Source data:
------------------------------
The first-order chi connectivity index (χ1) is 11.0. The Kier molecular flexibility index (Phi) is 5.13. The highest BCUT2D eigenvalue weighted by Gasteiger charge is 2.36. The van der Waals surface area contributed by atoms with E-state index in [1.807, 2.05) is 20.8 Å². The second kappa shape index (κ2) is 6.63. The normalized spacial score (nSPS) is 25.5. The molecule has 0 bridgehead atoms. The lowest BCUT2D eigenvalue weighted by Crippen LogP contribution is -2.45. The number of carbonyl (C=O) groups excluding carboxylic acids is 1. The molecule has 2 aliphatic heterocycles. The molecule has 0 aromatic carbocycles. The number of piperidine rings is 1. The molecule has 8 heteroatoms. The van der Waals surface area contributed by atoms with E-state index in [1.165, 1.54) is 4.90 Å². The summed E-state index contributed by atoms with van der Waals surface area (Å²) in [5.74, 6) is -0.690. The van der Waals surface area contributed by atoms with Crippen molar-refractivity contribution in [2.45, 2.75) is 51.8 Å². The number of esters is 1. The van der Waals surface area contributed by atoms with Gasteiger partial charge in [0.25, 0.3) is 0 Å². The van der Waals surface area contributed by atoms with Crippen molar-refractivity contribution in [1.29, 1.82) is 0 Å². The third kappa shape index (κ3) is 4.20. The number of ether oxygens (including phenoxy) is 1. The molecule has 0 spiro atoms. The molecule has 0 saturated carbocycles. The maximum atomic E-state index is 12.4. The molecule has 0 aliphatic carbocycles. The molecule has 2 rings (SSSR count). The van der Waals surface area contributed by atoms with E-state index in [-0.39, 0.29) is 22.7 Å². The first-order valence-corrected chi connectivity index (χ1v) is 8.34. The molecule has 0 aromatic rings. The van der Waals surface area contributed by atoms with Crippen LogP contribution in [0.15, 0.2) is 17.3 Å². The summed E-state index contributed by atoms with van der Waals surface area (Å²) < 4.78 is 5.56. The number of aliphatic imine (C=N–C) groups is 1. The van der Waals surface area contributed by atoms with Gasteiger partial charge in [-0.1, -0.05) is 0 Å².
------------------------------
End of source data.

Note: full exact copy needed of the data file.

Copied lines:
The first-order chi connectivity index (χ1) is 11.0. The Kier molecular flexibility index (Phi) is 5.13. The highest BCUT2D eigenvalue weighted by Gasteiger charge is 2.36. The van der Waals surface area contributed by atoms with E-state index in [1.807, 2.05) is 20.8 Å². The second kappa shape index (κ2) is 6.63. The normalized spacial score (nSPS) is 25.5. The molecule has 0 bridgehead atoms. The lowest BCUT2D eigenvalue weighted by Crippen LogP contribution is -2.45. The number of carbonyl (C=O) groups excluding carboxylic acids is 1. The molecule has 2 aliphatic heterocycles. The molecule has 0 aromatic carbocycles. The number of piperidine rings is 1. The molecule has 8 heteroatoms. The van der Waals surface area contributed by atoms with E-state index in [1.165, 1.54) is 4.90 Å². The summed E-state index contributed by atoms with van der Waals surface area (Å²) in [5.74, 6) is -0.690. The van der Waals surface area contributed by atoms with Crippen molar-refractivity contribution in [2.45, 2.75) is 51.8 Å². The number of esters is 1. The van der Waals surface area contributed by atoms with Gasteiger partial charge in [0.25, 0.3) is 0 Å². The van der Waals surface area contributed by atoms with Crippen molar-refractivity contribution in [1.29, 1.82) is 0 Å². The third kappa shape index (κ3) is 4.20. The number of ether oxygens (including phenoxy) is 1. The molecule has 0 spiro atoms. The molecule has 0 saturated carbocycles. The maximum atomic E-state index is 12.4. The molecule has 0 aliphatic carbocycles. The molecule has 2 rings (SSSR count). The van der Waals surface area contributed by atoms with E-state index in [-0.39, 0.29) is 22.7 Å². The first-order valence-corrected chi connectivity index (χ1v) is 8.34. The molecule has 0 aromatic rings. The van der Waals surface area contributed by atoms with Crippen LogP contribution in [0.15, 0.2) is 17.3 Å². The summed E-state index contributed by atoms with van der Waals surface area (Å²) < 4.78 is 5.56. The number of aliphatic imine (C=N–C) groups is 1. The van der Waals surface area contributed by atoms with Gasteiger partial charge in [-0.1, -0.05) is 0 Å².